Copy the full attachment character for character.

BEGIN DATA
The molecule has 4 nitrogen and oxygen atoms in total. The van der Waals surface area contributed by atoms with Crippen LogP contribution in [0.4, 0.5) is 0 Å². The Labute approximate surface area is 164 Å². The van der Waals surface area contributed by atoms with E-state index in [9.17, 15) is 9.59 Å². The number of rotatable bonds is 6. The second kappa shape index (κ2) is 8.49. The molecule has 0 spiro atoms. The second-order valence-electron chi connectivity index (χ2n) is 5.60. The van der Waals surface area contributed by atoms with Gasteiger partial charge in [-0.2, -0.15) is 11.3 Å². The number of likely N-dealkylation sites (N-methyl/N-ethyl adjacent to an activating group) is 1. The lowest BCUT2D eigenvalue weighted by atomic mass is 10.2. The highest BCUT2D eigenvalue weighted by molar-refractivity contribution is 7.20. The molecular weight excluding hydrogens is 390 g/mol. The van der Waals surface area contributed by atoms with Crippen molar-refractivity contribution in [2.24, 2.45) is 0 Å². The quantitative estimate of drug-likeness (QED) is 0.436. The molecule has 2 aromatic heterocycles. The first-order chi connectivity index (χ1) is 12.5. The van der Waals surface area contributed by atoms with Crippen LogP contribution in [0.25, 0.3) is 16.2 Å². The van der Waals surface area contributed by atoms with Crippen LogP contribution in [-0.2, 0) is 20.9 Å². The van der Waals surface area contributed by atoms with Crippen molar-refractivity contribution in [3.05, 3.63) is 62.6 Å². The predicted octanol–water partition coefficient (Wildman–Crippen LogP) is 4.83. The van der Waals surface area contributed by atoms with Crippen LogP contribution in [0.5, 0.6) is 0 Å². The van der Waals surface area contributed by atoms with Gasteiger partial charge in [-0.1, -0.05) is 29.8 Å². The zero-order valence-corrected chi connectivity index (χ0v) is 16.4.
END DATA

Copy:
The molecule has 4 nitrogen and oxygen atoms in total. The van der Waals surface area contributed by atoms with Crippen LogP contribution in [0.4, 0.5) is 0 Å². The Labute approximate surface area is 164 Å². The van der Waals surface area contributed by atoms with E-state index in [9.17, 15) is 9.59 Å². The number of rotatable bonds is 6. The second kappa shape index (κ2) is 8.49. The molecule has 0 spiro atoms. The second-order valence-electron chi connectivity index (χ2n) is 5.60. The van der Waals surface area contributed by atoms with Gasteiger partial charge in [-0.2, -0.15) is 11.3 Å². The number of likely N-dealkylation sites (N-methyl/N-ethyl adjacent to an activating group) is 1. The lowest BCUT2D eigenvalue weighted by atomic mass is 10.2. The highest BCUT2D eigenvalue weighted by molar-refractivity contribution is 7.20. The molecular weight excluding hydrogens is 390 g/mol. The van der Waals surface area contributed by atoms with Crippen molar-refractivity contribution in [2.24, 2.45) is 0 Å². The quantitative estimate of drug-likeness (QED) is 0.436. The molecule has 2 aromatic heterocycles. The first-order chi connectivity index (χ1) is 12.5. The van der Waals surface area contributed by atoms with Crippen LogP contribution in [0.25, 0.3) is 16.2 Å². The van der Waals surface area contributed by atoms with Crippen LogP contribution in [-0.2, 0) is 20.9 Å². The van der Waals surface area contributed by atoms with Crippen molar-refractivity contribution in [3.05, 3.63) is 62.6 Å². The predicted octanol–water partition coefficient (Wildman–Crippen LogP) is 4.83. The van der Waals surface area contributed by atoms with Crippen LogP contribution in [0.5, 0.6) is 0 Å². The van der Waals surface area contributed by atoms with Gasteiger partial charge in [-0.1, -0.05) is 29.8 Å². The zero-order valence-corrected chi connectivity index (χ0v) is 16.4.